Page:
Green Party Nominates McKinney and Clemente









On July 12, the Green Party nominated former U.S. Congressperson Cynthia McKinney and hip hop activist and journalist Rosa Clemente as presidential and vice presidential contenders on the Green Party ballot line. By doing so the Green Party nominated the first all women-of-color slate to run a national ticket in U.S. history. What follows are excerpts from McKinney’s acceptance speech.

In 1851, in Akron, Ohio a former slave woman, abolitionist, and woman’s rights activist by the name of Sojourner Truth gave a speech now known as "Ain’t I a Woman." Sojourner Truth began her remarks, "Well children, where there is so much racket, there must be something out of kilter." She then went on to say that even though she was a woman, no one had ever helped her out of carriages or lifted her over ditches or given her a seat of honor in any place. Instead, she acknowledged that as a former slave and as a black woman she had to bear the lash as well as any man and that she had "13 children and seen most all sold off to slavery and when I cried out with my mother’s grief, none but Jesus heard me. And ain’t I a woman?…. If the first woman God ever made was strong enough to turn the world upside down all alone, these women together ought to be able to turn it back, and get it right side up again." As it was in 1851, so it is in 2008. There is so much racket that we, too, know something is out of kilter.

In 1851 the racket was about a woman’s right to vote. In 1848, just a few years before Sojourner uttered those now famous words, suffragists met in Seneca Falls, New York. Two hundred sixty women and forty men gathered in Seneca Falls and declared their independence from the politics of their present and the Seneca Falls Declaration inaugurated 72 years of struggle that ended with the passage of the 19th Amendment in August 1920, granting women the right to vote. And 88 years later, the Green Party is also making history. According to one source, 45 women have run for president in primary elections in the United States in the 20th century; 22 have made it on the ballot in at least one state in November.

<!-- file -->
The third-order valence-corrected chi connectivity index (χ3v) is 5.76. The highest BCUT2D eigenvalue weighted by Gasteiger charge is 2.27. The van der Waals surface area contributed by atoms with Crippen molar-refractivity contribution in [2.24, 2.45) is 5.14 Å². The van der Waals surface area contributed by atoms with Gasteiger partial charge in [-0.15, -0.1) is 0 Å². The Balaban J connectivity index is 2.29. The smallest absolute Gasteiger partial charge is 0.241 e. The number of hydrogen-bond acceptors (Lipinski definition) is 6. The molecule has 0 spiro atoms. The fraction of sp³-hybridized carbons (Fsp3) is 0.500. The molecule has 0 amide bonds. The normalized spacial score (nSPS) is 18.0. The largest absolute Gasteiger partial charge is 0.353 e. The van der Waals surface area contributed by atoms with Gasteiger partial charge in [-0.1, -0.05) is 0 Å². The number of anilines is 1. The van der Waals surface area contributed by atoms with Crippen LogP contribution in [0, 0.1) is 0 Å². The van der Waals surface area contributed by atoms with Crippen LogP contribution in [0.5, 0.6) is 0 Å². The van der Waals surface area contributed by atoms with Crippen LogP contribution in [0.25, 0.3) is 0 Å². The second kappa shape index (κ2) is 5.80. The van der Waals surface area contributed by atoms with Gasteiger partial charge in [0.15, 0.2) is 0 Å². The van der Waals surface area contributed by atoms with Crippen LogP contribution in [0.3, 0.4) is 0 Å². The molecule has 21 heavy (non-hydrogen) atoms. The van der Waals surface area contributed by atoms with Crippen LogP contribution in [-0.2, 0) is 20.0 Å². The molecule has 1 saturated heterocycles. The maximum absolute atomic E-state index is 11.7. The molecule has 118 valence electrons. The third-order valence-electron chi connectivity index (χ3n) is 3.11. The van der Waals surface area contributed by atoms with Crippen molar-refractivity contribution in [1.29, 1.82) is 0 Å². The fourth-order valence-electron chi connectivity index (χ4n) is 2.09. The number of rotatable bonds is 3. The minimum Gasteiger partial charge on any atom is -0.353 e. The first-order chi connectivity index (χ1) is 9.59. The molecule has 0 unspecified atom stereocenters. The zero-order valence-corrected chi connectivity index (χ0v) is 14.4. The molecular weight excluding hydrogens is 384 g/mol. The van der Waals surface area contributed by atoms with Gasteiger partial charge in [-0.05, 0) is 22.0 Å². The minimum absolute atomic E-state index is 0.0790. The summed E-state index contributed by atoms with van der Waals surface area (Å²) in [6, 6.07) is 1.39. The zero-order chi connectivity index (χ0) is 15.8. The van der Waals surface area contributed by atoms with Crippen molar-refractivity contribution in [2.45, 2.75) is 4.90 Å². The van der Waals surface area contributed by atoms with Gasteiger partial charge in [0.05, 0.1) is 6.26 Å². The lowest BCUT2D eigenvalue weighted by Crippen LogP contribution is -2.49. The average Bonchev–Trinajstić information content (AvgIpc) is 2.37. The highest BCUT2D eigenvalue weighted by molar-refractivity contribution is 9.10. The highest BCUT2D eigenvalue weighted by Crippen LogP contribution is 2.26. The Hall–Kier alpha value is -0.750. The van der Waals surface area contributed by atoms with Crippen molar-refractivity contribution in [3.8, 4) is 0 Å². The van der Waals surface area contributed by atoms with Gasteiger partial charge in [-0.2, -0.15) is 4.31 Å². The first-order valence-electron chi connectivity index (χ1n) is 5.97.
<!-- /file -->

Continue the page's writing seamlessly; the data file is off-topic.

In 2008, after two stolen presidential elections, eight years of George W. Bush, and at least two years of Democratic Party complicity, the racket is about war crimes, torture, and crimes against the peace. The racket is about crimes against the Constitution, crimes against the American people, and crimes against the global community. The racket is even about values that we thought were long settled as reasonable to pursue, like liberty and justice and economic opportunity for all. Yes, Sojourner, there’s a lot out of kilter now, but Rosa Clemente and I are going to do our best to turn this country right side up again.

Just like the women and men at the Seneca Falls Convention, I have declared my independence from every bomb dropped, every threat leveled, every civil liberties rollback, every child killed, every veteran maimed, every person tortured, and the national leadership that let this happen. At a pro-peace rally at the Pentagon, I noted that nowhere on the Democratic Party’s Congressional Agenda for their first 100 days in the majority was there any mention at all of a livable wage, the right of return for Katrina survivors, repeal of the PATRIOT Acts, the Secret Evidence Act, the Military Commissions Act, or bringing our troops home now. Nowhere on the Congressional Democrats’ agenda was an investigation into the Pentagon’s "loss" of $2.3 trillion that Rumsfeld admitted to just before September 11, 2001. Nowhere was there any plan to get that money back for jobs, health care, education, and for veterans—not even a repeal of the Bush tax cuts that have helped to usher in levels of income inequality not experienced in this country since the Great Depression. And instead of Articles of Impeachment to hold the criminals accountable, impeachment was taken "off the table."